Without a doubt, Wonder Girls are one of K-pop’s most beloved acts, helping spread the scene far beyond South Korea. But since their hiatus early last year, fans have been hungry for news from the members — all five staying mostly quiet on the music front.
But one of the quintet’s top vocalists and songwriters, Yenny, broke the silence Wednesday (July 30) reinventing herself as the soloist HA:TFELT. According to a teaser video, the 25-year-old’s pseudonym is an adjective that combines the words “heartfelt” and “hot.” It’s a rather Prince move from the esteemed star, but a clear endeavor to separate herself from her idol past and be seen as the woman singing, co-composing and co-writing all the tracks on her debut EP, Me?
HA:TFELT’s first single, “Ain’t Nobody” (which may or may not be a slight jab at one of Wonder Girls’ biggest hits “Nobody,” which broke into the Hot 100), is an intense introduction to the new Yenny. The track opens with simple piano and subtle percussion backing the singer’s soft delivery. But like a sonic shot of Everclear, the track’s quiet tone bolts into a loud, hard-hitting dubstep chorus with screeching synths and wub-wubs featuring Yenny’s voice jumping from chesty belts to fluttery high notes. But just like that, the fiery chorus glides into a brilliant trap breakdown with the rest of the track moving from section to section with different electronic embellishments.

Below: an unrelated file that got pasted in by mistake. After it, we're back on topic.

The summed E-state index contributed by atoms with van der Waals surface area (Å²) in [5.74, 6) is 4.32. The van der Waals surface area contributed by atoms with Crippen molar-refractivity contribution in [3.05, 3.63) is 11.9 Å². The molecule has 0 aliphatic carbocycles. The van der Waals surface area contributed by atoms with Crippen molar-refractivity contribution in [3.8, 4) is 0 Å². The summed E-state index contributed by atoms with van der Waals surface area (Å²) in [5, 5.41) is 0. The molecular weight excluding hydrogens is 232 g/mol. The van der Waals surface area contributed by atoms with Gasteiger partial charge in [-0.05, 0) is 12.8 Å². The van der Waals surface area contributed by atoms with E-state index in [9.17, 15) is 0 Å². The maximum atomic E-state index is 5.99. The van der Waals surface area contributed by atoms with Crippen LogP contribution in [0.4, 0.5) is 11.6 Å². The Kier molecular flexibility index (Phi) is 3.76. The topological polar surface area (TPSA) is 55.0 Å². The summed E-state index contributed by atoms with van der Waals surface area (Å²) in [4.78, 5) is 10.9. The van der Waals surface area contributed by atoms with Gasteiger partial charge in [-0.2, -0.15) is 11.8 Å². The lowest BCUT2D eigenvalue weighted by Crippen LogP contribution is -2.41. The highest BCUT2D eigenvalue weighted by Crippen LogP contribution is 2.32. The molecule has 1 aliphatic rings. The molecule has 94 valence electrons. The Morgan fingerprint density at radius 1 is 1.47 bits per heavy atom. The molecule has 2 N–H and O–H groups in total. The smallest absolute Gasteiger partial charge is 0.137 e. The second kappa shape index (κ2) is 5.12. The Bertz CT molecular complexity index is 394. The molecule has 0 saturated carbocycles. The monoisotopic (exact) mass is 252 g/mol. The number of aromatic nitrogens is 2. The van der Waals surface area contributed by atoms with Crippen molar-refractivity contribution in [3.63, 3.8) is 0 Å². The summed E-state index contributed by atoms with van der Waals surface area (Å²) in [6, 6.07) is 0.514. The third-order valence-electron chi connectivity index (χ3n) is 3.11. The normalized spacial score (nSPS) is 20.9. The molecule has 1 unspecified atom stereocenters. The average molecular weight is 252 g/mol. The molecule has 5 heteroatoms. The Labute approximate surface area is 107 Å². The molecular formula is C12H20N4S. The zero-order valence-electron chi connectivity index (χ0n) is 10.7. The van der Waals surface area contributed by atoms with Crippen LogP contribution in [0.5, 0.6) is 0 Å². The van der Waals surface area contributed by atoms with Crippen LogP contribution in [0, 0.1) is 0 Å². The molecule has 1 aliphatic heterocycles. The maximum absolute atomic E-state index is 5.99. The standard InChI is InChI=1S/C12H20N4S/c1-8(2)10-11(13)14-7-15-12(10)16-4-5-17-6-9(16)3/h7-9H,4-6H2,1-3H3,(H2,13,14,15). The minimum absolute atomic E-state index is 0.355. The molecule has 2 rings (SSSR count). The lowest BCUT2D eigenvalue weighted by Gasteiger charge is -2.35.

Wonder Girls Nostalgia
The quick jumping of genres and vocal stylings are extremely reminiscent of Sia’s brilliant hit “Chandelier,” which has found its way onto radio and into listeners’ hearts despite (or because of) its wild vocal runs. Appropriately enough, both Sia and Yenny wrote their respective singles, making their performances all the more personal and special.
Another Sia comparison comes in the “Ain’t Nobody” video, which sees Yenny dancing out her emotions as her guy chooses another woman over her. Like the interpretive dance from “Dance Moms” star Maddie Ziegler in “Chandelier,” Yenny gorgeously spins, falls and twirls with her free-form choreography, which takes her from an apartment to the New York City streets and a building stairwell.
Ultimately, HA:TFELT shows Yenny taking risks with her music and image. The Usher fanatic could have come back with a safe pop tune or ballad, but she chose an intense, genre-defying creation. She could have prepared a fun dance routine, but she went for freestyle choreography. Yenny could have even shied away from the dubstep — it’s been a part of K-pop for years now — but the decision ends up adding an intensity to Yenny’s emotional belts, presumably an artistic decision.